The ownership structure 

What we have here is a legacy company that was in trouble, it was revived via private equity before falling victim to the very private equity firm that gave it a second life. Now, the company has new owners that have plans for it but somehow they are unable to get their foot in the door. Why is this so? 

To understand this we must get to the bottom of how KE was acquired by these new owners. Profit covered this last year when the change in ownership first happened.

Read more: Who is Shaheryar Chishty and what does he want with K-Electric? 

But to cut a long story short:  

Since KE was owned by Abraaj, which as a company has gone bankrupt, its assets are a little all over the place. Just take a look at the ownership structure of KE. When the Al Jomaih group entered the picture in 2005, they created KES Power Limited (KESP) which was a Cayman Islands company. This company paid the government of Pakistan directly and acquired a 66.4% stake in K-Electric in Pakistan.

So when Abraaj wanted to buy KE from Al Jomaih in 2009, they funnelled over $370 million in foreign direct investment into KE through the KESP company in Cayman. This money was channelled through the Infrastructure & Growth Capital Fund L.P. (“IGCF”), a $2 billion Cayman Islands private equity fund with investment contributed by over 100 different international investors, managed then by Abraaj Investment Management. 

This means KE is owned by the KESP in the Caymans, which after Abraaj’s entry is now owned by the IGCF. So when Chishty wanted to acquire Abraaj’s stake in KE, it could not acquire KE in Pakistan. It had to go to the KESP in Cayman. Chishty’s company, AsiaPak Investments, created a special purpose company called Sage Venture Group Limited (Sage) and registered it in Cayman. Sage then bought out the Infrastructure Growth and Capital Fund LP (IGCF or the Fund), which holds an indirect material stake in K-Electric Limited. These transactions were authorised in proceedings at a court in the Cayman Islands, according to court documents.

This essentially meant that Mr Chishty and his AsiaPak Investments now owned the majority of the shares in K-Electric. This did not translate to them having control of the board of KE in Pakistan, but they could easily translate this into management control in Pakistan. Well, at least in theory they could. What they did not quite expect was that some of the minority shareholders would give them a real run for their money.  

The Gulf investors throw a spanner in the works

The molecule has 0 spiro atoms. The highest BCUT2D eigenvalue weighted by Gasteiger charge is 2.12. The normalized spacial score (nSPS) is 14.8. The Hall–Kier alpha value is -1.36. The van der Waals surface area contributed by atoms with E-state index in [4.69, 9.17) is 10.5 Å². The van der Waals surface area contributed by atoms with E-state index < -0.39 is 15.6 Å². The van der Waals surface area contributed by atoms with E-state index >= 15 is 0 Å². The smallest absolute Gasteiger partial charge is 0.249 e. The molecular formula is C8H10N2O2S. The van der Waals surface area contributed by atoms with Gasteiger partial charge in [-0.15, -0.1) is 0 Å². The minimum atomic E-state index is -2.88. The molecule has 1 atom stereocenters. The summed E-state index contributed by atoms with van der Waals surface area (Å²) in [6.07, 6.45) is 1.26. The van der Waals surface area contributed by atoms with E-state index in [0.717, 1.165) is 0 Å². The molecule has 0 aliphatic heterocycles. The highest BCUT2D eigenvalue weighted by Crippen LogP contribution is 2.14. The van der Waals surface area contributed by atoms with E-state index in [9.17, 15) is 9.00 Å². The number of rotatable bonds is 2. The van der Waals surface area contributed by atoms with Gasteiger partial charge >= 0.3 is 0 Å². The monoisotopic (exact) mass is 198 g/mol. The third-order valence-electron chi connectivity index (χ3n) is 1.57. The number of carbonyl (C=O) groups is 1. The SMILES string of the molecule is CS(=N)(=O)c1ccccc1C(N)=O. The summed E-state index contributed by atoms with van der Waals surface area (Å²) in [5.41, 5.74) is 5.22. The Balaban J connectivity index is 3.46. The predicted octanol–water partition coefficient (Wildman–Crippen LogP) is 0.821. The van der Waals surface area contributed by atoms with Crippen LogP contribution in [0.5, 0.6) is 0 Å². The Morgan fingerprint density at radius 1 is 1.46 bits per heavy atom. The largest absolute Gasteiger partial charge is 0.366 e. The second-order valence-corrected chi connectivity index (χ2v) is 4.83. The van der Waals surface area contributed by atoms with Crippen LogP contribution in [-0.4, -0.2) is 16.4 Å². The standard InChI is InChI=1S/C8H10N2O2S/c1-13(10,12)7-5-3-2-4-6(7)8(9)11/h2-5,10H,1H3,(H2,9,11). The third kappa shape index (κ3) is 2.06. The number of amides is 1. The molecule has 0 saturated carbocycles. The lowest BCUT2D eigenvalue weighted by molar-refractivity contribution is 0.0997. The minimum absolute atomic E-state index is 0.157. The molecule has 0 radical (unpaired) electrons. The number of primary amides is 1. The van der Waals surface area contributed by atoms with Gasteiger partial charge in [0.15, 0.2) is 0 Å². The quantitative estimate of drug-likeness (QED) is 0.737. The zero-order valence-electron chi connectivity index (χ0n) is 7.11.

Now this is where things get interesting. Remember, what Mr Chishty has bought is a 53.8% stake in KESP, which is the company which owns 66.4% in KE. The remaining 46.2% of KESP is owned by Al-Jomaih Power, and Denham Investments. This is the same Al Jomaih that first bought KE through the KESP in 2005 before they sold it to Abraaj in 2008. 

In August 2023, soon after AsiaPak acquired the IGCF which held the share in KESP (essentially Abraaj’s old position in KE), Al Jomaih used a special purpose vehicle by the name of White Crystals that had invested in the fund to bring arbitration against the general partner under an LCIA clause in the deed of limited partnership for IGCF.  It is a complicated legal case that Profit has covered before. 

Understanding K-Electric’s Caymans legal battle

The situation, however, is that AsiaPak essentially owns the same position in KE that Abraaj did up until it went bankrupt. And up until the Abraaj scandal blew up, the private equity fund had complete control over the KE board and could appoint its representatives onto it. This is something that through repeated legislation and stay order Mr Chishty’s AsiaPak has not been allowed to do.

Part of the reason could be the fact that the minority shareholders in question that form Al Jomaih have some serious influence within circles that matter in Pakistan. The Saudi and Kuwaiti investors that make up the consortium are people that the government does not necessarily want to get onto the bad side of. Perhaps nothing is more telling of this than reports of the Special Investment Facilitation Council getting involved in this kerfuffle. As reported by The Friday Times back in October, the Executive Committee of SIFC had set up, on the instructions of high-ups, a three-member committee to resolve issues related to the power utility.

“K-Electric is being treated as an orphan child by the shareholders, by the federal government, by the management and for whatever reason they are doing so is not my job to figure out,” explains Mr Chishty in a conversation with Profit. During the interview, it was clear the process is frustrating. And why would it not be? When you buy something, you expect you’ll be able to apply it as you see fit. As a man with a plan, he feels very little is being done to set KE on the straight path. 

Did you get what you bought? 

This is what it boils down to for Mr Chishty and his AsiaPak Investments. In 2022, they bought an investment that they expected to have control of and run as they saw fit as majority shareholders. Instead, they have been denied this consistently. By the time they get control (if they do any time soon that is), what state will KE be in and will their plans be viable?